coronavirus

‘This Could Kill Me’: Rush Patient Details Battle With Coronavirus in Viral Message

"For all those who have asked the question 'Does anyone even know anybody that has gotten the coronavirus?', if you know me, you do now," Michael Bane began

Michael Bane/Facebook

A man diagnosed with coronavirus at Rush University Medical Center in Chicago wrote a viral message from his hospital bed over the weekend detailing exactly how his unexpected situation unfolded.

"For all those who have asked the question 'Does anyone even know anybody that has gotten the coronavirus?', if you know me, you do now," Michael Bane wrote. "My positive test for COVID-19 has been relayed to me, and I wanted to share what my experience with this illness has been. The TL;DR version of this is: It’s brutal, and I have no doubt it can kill you. Anyone who is saying it’s just a bad cold is either had a far different personal experience than I have or is parroting stuff they found on the internet."

Bane, 42, said it all started with a simple gesture for his wife - a flower delivery.

On March 3, he had gone to the hospital for a doctor's appointment - the same hospital where his wife works.

"My wife works at this medical institution, and I thought it would be nice to surprise her with random flowers," he wrote. "On my way, I have an exceptionally brief encounter with someone believed to test positive a short time later. I don’t see my wife, but leave the flowers in her office after being escorted to it."

A little more than a week later, on March 12, Bane said he noticed his nose had started to run, but he was eating spicy food at the time and didn't think anything of it.

"I’m assuming it’s from the hot and sour soup. I don’t have to wipe it, blow it, or anything," he wrote. "It goes away within an hour and wasn’t something that would have registered if not for the current COVID-19 pandemic."

The next day, his runny nose continued, but quickly went away.

On March 14, Bane said he noticed a sore throat, but assumed it was from post-nasal drip or from not sleeping with the humidifier on.

"I see a post that says if you can hold a deep breath for 10 seconds without coughing, that’s a good sign," he wrote. "I can, and I venture out into the increasingly difficult-to-navigate world of grocery shopping. I tell myself I’m being responsible, as I stay as far away from everyone as I can, and I don’t even cough once."

By March 15, Bane's sore throat has worsened and his cough more persistent. He quickly developed an intense fever, eaching up to 104.4 and body aches.

On March 17, he went for a test.

One week after his first sign of symptoms and Bane only knows he tested negative for the flu.

"This is not the cold. This is worse than the worst flu I’ve had," he wrote. "This is the Grim Reaper knocking on my door. I imagine him floating outside my window and flip him the bird. There’s more fear than bravado behind it. I cry some more, until a coughing episode forces me to get it under control."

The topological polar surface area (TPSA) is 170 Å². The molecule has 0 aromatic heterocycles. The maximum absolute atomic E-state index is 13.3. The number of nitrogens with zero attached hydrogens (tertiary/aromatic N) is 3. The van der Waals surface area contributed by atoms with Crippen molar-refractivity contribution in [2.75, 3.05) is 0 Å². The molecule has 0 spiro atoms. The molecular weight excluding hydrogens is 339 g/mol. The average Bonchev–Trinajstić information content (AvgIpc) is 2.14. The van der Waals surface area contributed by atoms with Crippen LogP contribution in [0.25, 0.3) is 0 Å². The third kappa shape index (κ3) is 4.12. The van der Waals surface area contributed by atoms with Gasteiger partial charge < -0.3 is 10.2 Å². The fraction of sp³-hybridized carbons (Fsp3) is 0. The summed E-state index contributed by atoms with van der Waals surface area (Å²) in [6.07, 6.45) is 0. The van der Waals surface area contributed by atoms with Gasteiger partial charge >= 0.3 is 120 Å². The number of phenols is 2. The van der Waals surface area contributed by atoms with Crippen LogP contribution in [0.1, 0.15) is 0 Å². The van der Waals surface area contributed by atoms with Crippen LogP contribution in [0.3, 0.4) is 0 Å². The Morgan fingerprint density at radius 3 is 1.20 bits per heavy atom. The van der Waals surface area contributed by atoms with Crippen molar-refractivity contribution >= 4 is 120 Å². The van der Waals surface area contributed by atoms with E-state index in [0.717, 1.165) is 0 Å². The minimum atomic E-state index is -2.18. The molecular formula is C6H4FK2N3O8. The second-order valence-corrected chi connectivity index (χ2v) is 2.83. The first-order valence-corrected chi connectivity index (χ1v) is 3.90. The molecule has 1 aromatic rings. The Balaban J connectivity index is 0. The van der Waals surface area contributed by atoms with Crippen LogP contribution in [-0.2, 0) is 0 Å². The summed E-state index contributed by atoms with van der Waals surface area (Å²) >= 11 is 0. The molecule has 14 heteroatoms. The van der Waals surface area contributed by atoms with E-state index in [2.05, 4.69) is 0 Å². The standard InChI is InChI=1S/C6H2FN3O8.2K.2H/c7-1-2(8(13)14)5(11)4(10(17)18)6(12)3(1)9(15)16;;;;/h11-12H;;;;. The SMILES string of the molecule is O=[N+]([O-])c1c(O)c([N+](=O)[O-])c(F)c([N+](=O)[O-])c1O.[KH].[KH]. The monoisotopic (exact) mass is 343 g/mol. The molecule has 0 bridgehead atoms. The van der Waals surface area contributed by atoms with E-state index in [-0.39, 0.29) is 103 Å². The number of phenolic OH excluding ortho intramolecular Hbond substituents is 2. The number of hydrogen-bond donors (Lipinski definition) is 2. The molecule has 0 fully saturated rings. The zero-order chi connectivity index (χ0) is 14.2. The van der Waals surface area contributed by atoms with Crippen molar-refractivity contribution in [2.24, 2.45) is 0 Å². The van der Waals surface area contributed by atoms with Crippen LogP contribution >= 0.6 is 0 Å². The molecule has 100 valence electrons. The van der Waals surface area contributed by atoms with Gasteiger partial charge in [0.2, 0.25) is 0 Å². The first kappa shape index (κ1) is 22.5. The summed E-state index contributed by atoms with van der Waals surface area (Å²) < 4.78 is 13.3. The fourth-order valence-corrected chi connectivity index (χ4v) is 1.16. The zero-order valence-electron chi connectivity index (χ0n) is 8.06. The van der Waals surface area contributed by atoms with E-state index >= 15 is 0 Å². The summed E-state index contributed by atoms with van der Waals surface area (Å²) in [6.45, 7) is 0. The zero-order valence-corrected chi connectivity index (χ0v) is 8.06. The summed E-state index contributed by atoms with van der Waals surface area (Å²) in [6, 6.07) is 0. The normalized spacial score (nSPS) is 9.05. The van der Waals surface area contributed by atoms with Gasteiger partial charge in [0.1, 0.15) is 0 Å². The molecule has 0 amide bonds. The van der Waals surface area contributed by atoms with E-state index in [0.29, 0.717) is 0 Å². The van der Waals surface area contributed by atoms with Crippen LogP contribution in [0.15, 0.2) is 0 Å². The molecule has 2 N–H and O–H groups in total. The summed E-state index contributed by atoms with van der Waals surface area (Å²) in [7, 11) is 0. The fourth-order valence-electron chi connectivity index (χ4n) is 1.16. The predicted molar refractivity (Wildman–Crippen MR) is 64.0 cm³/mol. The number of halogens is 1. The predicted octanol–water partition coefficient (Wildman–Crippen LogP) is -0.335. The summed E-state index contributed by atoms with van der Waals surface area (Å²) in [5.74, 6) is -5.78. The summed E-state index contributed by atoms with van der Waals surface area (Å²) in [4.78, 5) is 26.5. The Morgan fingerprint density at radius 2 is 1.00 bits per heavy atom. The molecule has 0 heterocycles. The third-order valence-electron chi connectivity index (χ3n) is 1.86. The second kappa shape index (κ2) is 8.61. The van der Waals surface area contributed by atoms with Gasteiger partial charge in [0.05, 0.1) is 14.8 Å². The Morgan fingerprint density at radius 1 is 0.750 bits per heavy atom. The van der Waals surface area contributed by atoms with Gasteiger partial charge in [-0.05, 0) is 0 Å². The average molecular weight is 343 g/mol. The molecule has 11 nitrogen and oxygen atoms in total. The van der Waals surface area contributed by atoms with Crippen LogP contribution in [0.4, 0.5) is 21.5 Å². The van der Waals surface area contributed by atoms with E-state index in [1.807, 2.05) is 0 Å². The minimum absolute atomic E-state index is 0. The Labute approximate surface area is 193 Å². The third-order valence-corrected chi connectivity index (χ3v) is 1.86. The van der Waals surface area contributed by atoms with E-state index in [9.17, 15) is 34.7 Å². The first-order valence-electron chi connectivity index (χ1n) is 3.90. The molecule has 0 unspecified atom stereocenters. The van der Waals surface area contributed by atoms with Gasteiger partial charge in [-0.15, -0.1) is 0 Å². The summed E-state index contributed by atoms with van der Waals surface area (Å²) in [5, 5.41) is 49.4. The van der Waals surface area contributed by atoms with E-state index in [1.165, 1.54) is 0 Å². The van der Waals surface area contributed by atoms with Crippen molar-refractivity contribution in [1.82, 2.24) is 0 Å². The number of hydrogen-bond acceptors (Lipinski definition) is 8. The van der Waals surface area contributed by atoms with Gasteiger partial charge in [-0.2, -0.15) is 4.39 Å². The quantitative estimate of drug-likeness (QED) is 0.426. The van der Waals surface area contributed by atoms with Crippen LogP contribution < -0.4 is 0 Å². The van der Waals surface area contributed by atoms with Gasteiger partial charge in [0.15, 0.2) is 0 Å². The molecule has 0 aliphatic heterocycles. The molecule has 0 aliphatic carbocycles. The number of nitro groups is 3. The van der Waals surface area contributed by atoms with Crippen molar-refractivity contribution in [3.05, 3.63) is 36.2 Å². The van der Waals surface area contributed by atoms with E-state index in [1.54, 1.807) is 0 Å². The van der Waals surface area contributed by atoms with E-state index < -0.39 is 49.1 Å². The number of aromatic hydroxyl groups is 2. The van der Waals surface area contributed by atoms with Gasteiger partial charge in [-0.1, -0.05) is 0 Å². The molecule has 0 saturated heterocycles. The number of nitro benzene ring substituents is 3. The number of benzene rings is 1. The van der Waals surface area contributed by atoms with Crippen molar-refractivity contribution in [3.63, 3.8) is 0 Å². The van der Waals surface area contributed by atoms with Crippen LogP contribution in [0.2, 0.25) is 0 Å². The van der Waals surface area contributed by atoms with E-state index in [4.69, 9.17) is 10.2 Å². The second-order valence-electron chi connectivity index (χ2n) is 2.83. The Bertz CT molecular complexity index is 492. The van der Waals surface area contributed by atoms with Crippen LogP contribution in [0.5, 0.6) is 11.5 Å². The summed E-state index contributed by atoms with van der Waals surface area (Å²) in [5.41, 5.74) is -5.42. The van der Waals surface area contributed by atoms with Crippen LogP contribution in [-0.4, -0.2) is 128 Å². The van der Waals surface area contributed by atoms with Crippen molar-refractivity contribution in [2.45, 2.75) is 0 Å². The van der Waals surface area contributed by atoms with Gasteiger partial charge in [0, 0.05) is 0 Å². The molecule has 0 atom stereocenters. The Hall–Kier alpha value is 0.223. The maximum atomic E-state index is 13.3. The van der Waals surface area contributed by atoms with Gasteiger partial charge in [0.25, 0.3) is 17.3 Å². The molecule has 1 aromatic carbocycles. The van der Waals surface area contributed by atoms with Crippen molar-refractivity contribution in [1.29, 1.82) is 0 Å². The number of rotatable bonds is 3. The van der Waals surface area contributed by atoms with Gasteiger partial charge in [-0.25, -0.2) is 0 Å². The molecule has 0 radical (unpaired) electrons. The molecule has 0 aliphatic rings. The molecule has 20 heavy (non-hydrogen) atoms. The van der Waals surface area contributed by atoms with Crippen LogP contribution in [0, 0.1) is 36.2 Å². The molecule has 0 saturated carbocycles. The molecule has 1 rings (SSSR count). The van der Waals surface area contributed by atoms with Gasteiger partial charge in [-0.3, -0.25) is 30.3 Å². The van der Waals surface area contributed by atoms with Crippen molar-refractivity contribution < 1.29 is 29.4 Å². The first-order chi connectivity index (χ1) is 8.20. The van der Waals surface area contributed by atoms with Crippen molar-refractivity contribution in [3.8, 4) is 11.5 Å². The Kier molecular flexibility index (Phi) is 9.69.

Finally, on March 21, he heads back to the emergency room. While there, he learns he tested positive for coronavirus.

"I text my family, a few close friends, and my boss," Bane wrote. "Everyone is very kind. My boss lets me know they’re going to have to inform the office someone tested positive, but they’ll keep my anonymous. I tell him to use my name. It’s a scary message to get, and if people have questions maybe I can help. People may take social distancing protocols more seriously if there’s a face to associate with the illness."

Doctors took chest x-rays of Bane and determined he has "bilateral pneumonia."

He was admitted to the hospital.

"So here I am, in the hospital on the 13th floor with a lovely view of the city. Take that isolation! The coughing won’t stop, and I’m waiting for the drugs to arrive. My prognosis seems reasonably good, I don’t need oxygen yet, and the monitors will keep an eye on my levels," Bane wrote. "The point of all this? It’s not real for some of us until it happens to us or someone we know. I appreciate the well-wishes I’ve gotten and am bound to get, and don’t want your sympathy. Please please PLEASE take this seriously. This could kill me. Practice social distancing. Our office shut down and I became homebound when the national emergency was declared. I wish it had happened weeks sooner. I wouldn’t have gotten this, and I wouldn’t have exposed countless other people to it while I was at work and other places asymptomatic. There is a high degree of guilt associated with that. I’m worried about my wife and child. People have died. People will die. It might be people you love. Please stay inside. This is horrible, brutal, devastating and it feels l might be cashing my chips in. Protect the people you care about as best you can. I love you all."

Bane's post was quickly shared hundreds of thousands of times on Facebook.

Bane told NBC 5 from his hospital bed that his health later took a frightening turn and he was placed on oxygen Tuesday night. He posted a second update to Facebook.

"Unfortunately I haven’t started getting better, and seem to be going the other direction," he wrote. "I’m hopeful that is going to change soon. I was put on supplemental oxygen last night, which has helped. The staff here are amazing, and are doing everything they can to keep me comfortable and get me healthy. I plan on walking out of here, and being with my wife and child again."

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